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American Annals of the Deaf

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Edmund Booth: Deaf Pioneer

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It had been only a few months since he arrived in California and already he was planning his return. “I intend to start for home at the beginning of the rainy season in November.” He was considering going by way of Panama, possibly returning in the spring the same way. Although his boredom with farming was part of the reason he left Iowa, he wrote to her that “I would rather however be on my farm than be gold digging.” Edmund had not used a razor nor cut any of this hair since he was near Fort Laramie. “In this matter,” he wrote to Mary Ann, “I am a match for old Jupiter.”17 Edmund’s next letter indicates that he was missing his children: “I suppose by this time Harriet can run about and probably has forgotten her papa entirely.” He predicted that California would one day be “well enough for families to come, but it needs heroines to make the beginning.” He still expected to start for home in the fall; nevertheless, he warned Mary Ann that “I will not till I get enough to greatly improve our circumstances.”18

As the summer of 1850 approached, mining became difficult. During the summer, or dry season, the mines could be worked only where water was in streams or was brought through the ditches. The water levels in the rivers were too high. The dry season forced work to stop on many good claims. By mid-August, Edmund appeared to be contemplating a longer stay. He remained optimistic, writing to Mary Ann that should he spend any portion of the coming rainy season in this part of the country, “I shall hardly fail of doing well. In the river (Tuolumne) on which I am now located I expect to make fifteen hundred at the least before the rainy season opens. Most men say they expect to make from three to five thousand, and I may do that.”19

Miners often worked in groups, sharing the work and the claims. They dug canals at various points along the river and built dams in order to leave the middle of the river bare for mining. Had Edmund arrived three or four months earlier, he could have had a share in one of the canals. One particular canal opposite Jacksonville took over 100 days to dig, and cost each shareholder over $1000. Edmund was offered a half share for $1000, but he did not accept.20 Without access to one of the canals, he and two other men were forced to mark off a 6-foot-square claim on the riverbank, which was then under water. They waited about fifteen days for the river to turn so they could work on it.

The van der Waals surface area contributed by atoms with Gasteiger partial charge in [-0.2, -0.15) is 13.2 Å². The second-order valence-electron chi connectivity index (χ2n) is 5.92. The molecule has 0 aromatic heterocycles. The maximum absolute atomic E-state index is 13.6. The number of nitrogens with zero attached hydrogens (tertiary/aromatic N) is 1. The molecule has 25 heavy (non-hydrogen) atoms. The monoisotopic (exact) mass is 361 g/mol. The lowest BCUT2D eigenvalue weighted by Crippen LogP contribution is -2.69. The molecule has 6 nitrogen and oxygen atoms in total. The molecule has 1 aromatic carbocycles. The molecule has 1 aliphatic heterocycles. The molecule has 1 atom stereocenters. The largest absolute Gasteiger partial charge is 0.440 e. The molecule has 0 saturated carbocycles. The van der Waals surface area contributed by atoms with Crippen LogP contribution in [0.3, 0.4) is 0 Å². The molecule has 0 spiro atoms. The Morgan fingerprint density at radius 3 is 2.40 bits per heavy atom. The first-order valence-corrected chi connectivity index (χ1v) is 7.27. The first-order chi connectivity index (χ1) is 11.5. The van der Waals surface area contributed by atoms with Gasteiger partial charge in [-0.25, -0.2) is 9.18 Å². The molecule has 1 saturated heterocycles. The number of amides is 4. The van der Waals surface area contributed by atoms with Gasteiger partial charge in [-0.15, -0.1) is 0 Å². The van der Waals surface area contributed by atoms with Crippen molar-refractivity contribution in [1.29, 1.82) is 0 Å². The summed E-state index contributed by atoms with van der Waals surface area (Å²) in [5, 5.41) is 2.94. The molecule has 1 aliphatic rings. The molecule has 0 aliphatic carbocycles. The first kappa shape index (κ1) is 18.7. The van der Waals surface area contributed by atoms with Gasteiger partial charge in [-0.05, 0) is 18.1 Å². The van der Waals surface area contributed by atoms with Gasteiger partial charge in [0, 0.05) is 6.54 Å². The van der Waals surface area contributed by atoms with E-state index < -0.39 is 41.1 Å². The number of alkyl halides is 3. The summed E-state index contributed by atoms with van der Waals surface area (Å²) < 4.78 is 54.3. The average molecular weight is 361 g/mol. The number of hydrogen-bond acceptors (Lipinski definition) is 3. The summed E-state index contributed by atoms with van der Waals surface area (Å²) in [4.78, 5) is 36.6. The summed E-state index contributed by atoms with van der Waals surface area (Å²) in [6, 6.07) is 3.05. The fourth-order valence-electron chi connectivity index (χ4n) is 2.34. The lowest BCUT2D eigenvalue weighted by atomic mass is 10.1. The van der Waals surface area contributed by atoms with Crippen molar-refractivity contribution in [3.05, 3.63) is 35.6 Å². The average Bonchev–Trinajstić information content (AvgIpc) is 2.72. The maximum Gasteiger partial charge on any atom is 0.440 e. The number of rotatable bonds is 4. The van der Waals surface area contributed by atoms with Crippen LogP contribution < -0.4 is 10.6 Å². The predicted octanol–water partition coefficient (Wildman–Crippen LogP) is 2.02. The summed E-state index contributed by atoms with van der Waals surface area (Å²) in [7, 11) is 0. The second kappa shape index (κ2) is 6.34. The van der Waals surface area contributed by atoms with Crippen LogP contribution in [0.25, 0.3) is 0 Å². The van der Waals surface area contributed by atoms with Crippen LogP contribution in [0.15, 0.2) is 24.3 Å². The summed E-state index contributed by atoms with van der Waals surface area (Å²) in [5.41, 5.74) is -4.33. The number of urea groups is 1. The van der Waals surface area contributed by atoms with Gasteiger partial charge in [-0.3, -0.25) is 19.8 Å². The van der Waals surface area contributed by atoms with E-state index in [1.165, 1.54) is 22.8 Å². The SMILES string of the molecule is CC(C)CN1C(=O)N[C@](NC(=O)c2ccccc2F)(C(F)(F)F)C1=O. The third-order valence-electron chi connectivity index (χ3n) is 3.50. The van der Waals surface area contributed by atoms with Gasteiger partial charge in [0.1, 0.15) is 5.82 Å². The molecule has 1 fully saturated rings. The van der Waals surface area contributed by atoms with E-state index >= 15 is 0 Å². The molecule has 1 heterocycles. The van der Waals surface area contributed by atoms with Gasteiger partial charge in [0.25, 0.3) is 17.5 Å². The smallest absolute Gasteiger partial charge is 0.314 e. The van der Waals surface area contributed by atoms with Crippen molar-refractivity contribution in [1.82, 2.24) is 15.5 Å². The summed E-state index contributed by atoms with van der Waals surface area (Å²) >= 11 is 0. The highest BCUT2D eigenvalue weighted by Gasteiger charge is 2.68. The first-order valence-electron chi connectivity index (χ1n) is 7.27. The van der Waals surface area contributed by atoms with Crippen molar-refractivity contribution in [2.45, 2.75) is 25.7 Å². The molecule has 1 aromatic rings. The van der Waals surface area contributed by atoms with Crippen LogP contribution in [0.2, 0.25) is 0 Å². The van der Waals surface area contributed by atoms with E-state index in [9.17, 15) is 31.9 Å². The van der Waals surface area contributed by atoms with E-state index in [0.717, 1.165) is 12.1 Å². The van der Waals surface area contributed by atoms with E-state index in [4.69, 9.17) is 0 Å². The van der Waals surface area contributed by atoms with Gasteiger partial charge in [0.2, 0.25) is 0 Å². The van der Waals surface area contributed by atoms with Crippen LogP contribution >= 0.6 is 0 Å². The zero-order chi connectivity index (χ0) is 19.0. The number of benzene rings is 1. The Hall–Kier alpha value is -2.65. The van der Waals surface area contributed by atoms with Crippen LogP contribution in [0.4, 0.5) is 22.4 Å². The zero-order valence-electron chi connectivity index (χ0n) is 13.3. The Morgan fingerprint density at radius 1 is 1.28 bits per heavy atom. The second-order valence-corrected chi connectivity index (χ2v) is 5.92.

Edmund was usually realistic on the subject of making money. He often explained to Mary Ann the uncertainty involved—“A few men make hundreds or thousands in a few hours or a few days; while the many require months to accomplish the same object—this is the general feature throughout California.” About the claim he was working on, he told her, “We may make much and may make nothing on it.”21

Edmund warned Mary Ann not to believe the newspaper stories about lumps of gold weighing 80 or 90 pounds. “We know they are false, but these stories, got up by traders, merchants and speculators to get more fools into the country accomplish their purpose to a certain extent—witness the immense immigration across the deserts this year. They will suffer sadly.” He also told her that California was no place for men who could not take care of themselves.

It is well enough for poor men without families to come dig for gold, but if a man is doing well, living comfortably . . . if he takes a notion to leave his family & come to California, I would advise Rockwell, as County Attorney, to have him indicted forthwith as non compos mentis and incapable of taking care of himself. About one third of the men here have families in the East. Some say nothing, but most complain . . . of the separation and the long uncertainty between the receipt of letters. Most of the men here are from Massachusetts & Rhode Island. . . . Over one hundred within 12 miles are from New Bedford.22

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